Such a shame that Lucy was the perfect protagonist for this movie, as an infertile woman who has spent two years doubting every aspect of herself. It would have been easier—far easier than with fertile, tremulous Rosemary—to gaslight Lucy by having her doctor and husband and fellow mamas scold her for looking for something wrong, after twenty-four months of things not going right. Instead, she gets infantilized with dismissals of “mommy brain” and “pre-partum depression” in the same fashion as Rosemary with her “pre-partum crazies.” Instead, as it becomes clear that everyone in her life is united in a conspiracy to keep her calm until the birth, Lucy has no choice but to turn monstrous, screeching like a Final Girl and futilely trying to exert power over her pregnancy in its final weeks.
She doesn’t give birth to the devil, but it is still wrong: Lucy discovers, in a twist on the usual “surprise twin” delivery scene, that Hindle terminated Wendy and kept the boys. (My initial read was that Wendy was Adrian’s and the twins Hindle’s, but it’s just more misogyny—Hindle wants the boys to spread his seed, shudder.) So not only has Hindle (with Adrian’s permission) raped her, but the two men decided which babies got to live and let her spend her pregnancy with embroidered onesies and first-edition Peter Pans daydreaming with her mommy brain over a future that was already extinguished.
False Positive’s brutal final act, in which Lucy finally delivers the afterbirth of blood and rage from her dreams into real life, should be a mother’s justified vengeance. But because of the narrative blunders leading up to Lucy’s showdown with Hindle, it veers straight into camp. Glazer’s humor does slyly peek through in these small, dark moments, like when Lucy chokes Hindle’s annoyingly perky head nurse Dawn (Gretchen Mol) using the transvaginal wand that many a Redditor has nicknamed “Wanda.” How many IVF patients who have twice-weekly morning appointments with Wanda for months on end have either become so dulled to the “twanding” or still dread it anew, that it easily transforms into a weapon? Yet winking bits like this are too little, too late.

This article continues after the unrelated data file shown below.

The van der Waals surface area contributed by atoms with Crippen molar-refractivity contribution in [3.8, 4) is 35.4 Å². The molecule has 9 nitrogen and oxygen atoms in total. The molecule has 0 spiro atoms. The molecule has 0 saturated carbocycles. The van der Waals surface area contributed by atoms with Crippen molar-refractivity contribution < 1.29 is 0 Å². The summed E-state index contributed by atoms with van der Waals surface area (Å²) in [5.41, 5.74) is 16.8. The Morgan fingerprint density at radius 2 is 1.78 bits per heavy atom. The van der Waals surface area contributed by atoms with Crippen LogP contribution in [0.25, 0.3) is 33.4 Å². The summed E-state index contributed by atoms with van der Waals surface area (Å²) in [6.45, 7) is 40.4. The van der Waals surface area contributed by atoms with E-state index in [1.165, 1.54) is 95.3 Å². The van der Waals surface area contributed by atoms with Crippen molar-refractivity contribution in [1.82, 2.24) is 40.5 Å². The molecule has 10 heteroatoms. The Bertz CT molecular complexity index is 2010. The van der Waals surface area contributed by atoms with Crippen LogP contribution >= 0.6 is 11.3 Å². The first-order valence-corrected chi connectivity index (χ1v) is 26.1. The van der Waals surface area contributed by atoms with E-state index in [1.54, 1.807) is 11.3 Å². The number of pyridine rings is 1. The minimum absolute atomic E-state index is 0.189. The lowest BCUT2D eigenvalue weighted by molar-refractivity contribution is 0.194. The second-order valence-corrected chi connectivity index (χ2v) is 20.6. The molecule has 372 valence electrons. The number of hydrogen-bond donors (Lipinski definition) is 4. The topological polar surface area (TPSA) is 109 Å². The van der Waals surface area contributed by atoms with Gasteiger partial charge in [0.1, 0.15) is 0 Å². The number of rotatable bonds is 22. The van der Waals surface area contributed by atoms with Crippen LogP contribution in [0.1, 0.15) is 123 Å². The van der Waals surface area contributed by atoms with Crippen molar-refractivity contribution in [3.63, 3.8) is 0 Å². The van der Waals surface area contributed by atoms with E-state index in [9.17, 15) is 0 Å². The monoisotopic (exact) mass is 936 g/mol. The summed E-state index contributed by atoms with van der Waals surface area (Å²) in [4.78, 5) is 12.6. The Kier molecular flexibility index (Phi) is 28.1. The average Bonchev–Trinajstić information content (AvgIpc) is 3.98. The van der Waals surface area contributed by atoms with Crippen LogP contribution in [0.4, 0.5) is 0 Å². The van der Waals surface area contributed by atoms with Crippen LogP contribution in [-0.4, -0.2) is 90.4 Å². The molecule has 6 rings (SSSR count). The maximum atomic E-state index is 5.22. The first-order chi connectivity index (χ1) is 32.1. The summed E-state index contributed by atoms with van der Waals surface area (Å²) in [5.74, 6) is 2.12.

The lasting horror of Rosemary’s Baby is how, at the end, she accepts her role: demon-spawn Adrian (!) needs a mother, and even beyond the act of birthing him, she’s the Satanic coven’s only option to breastfeed and play the nurturing caretaker. Despite herself, Rosemary lets herself be drawn in by her child’s inhuman eyes and whatever human elements she unwittingly contributed, because after all, more than anything she wanted to be a mother.
Lucy shares Rosemary’s initial rejection of this child who is technically hers but whose conception was a violation—but, in violent contrast, actually carries it through. After an unsettling sequence in which she imagines gently sending the twins out the window like the Darling children soaring off to Neverland, she instead hands them to Adrian and screams at him to go—burdening him with fatherhood he never anticipated.
Another missed opportunity in False Positive was to really interrogate what kind of man—the same for Guy (John Cassavetes) in Rosemary’s Baby—would gladly turn himself into a cuckold in favor of career advancement. Both actor Guy, finally getting his big break on the stage, and surgeon Adrian, fulfilling his long-wished-for dream of joining John in his medical practice, would rather inhabit these roles gained through illicit means than actually be biological fathers.
Having neatly excised her-but-not-hers offspring from her life, Lucy sits with the child she wanted all along: the corpse of 12-week-old Wendy, who she hallucinates (we hope) stirring and feeding at her breast. Even if the child she wanted is dead and the children she didn’t want are out of her life, Lucy has become a mother. Whether she gets to become a mother again to a living child conceived entirely through her control, knowledge, and consent is an unanswered question, but one that the movie’s most valuable audience likely won’t stick around to wait for the answer.